Second pair of eyes and hands
Dairy Focus Consultants: Mike Westphal and Jodi Weisenbeck
Switching to Cargill for a more hands-on approach to nutrition
Achieving production and milk component goals
Lowering cost of production
“Since switching to Cargill, it’s like we have a second pair of eyes and hands on the dairy. The regular walk throughs, manure screenings, shaker box readings, and data analysis from the Cargill team has given me more information than I ever had before with any past nutritionists,” explains Parker Byington who is the part owner and manager of Heritage Hills Dairy in Southeast Minnesota. On the dairy, Parker uses expertise from the Cargill team and utilizes Cargill feed in his pre-fresh and lactating diets.
Parker, his wife Katherine, and parents moved from Eastern Washington, where Parker’s family dairy farmed until selling in 2007. Both Parker and Katherine still had a strong desire to dairy farm, and after looking at multiple dairies they and Parker’s parents bought a 350-cow dairy near Lewiston, Minnesota.
Throughout the years the farm has steadily grown to 650 cows and currently has production records of 93 pounds of milk, 4.2% fat, and 3.3% for protein. Parker notes that his current production highs were achieved recently, and a large factor was his switch to Cargill nutrition and the expertise from his nutritionist team, Mike Westphal and Jodi Weisenbeck.
It was this past April when Parker started with Cargill, and he says the first thing he and Mike did was write down the goals for the herd. “Obviously the biggest goal was to increase production and along with that sustain 6.5 pounds of components, which seemed like a very difficult thing because we were just around 6 pounds at the time,” shares Parker.
It wasn’t long after that Mike identified the first opportunity for Heritage Hills Dairy, says Parker. From taking manure screenings and doing regular walk throughs of the cows, Mike found that the rate of passage was too fast. The cows weren’t able to absorb all the available nutrients from the feed because the physical effective fiber of the forage wasn’t adequate.
“Being able to feed the correct amount of physical effective fiber slowed down the rate of passage and maximized the digestion of the feed,” says Mike. “Managing the physical effective fiber not only helped us reach the goal of increasing production and components, but it also helped to lower dry matter intakes to an acceptable level for the milk production Heritage Hills is getting.”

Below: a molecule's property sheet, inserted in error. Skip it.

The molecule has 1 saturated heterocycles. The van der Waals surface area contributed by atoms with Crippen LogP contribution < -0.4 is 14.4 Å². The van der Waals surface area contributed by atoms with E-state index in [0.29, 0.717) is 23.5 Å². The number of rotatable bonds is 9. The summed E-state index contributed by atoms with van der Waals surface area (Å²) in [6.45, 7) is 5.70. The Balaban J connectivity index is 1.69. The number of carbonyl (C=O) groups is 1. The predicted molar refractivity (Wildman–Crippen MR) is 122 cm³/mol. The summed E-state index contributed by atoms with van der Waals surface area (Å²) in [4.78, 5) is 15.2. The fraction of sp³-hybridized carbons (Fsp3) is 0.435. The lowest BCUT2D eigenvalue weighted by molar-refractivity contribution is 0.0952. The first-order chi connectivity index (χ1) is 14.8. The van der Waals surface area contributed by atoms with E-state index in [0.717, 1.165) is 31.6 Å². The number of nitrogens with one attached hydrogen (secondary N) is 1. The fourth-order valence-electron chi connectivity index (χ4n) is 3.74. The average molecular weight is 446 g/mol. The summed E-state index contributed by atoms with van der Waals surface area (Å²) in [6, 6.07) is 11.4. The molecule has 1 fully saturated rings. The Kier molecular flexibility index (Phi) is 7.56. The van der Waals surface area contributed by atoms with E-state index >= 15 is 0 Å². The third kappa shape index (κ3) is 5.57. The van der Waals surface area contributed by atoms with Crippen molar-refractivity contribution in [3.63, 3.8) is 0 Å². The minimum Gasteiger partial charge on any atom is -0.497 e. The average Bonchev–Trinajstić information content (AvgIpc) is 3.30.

Beyond manure screenings, regular urine pH testing has been a tool that Mike and Jodi use to manage transitional cow issues. The Cargill team says this helped them target fresh animal issues such as ketosis, retained placenta, and milk fever.
Parker notes Cargill’s hands-on approach and attention to detail as key to recent success, and says the proof is in the health of his cows. “When we finally hit 6.5 pounds of components, it was a great feeling and a moment of accomplishment that we've been able to do something we set out to do. At the same time, the cows are healthier than I've ever had them. We're milking more cows than ever on this site and I am having fewer sick cows than when I was milking 350 cows.”
Today, Heritage Hills Dairy has surpassed their production goal for 6.5 pounds of components and are now averaging above 7 pounds. Parker gives the nod to Mike and Jodi as key partners in steadily increasing the farm’s production.
As for whatever the future holds, Parker says, “Bring it on.” He rationalizes that he, Katherine, and their young family of four are prepared for it now that they have a stronger consulting team supporting them. “We've made strides in lowering our cost of production and because of that we’re going to be better prepared for whenever the next downturn comes. A better consulting team providing that level of involvement at an economical price to the farm is why we are so much farther ahead.”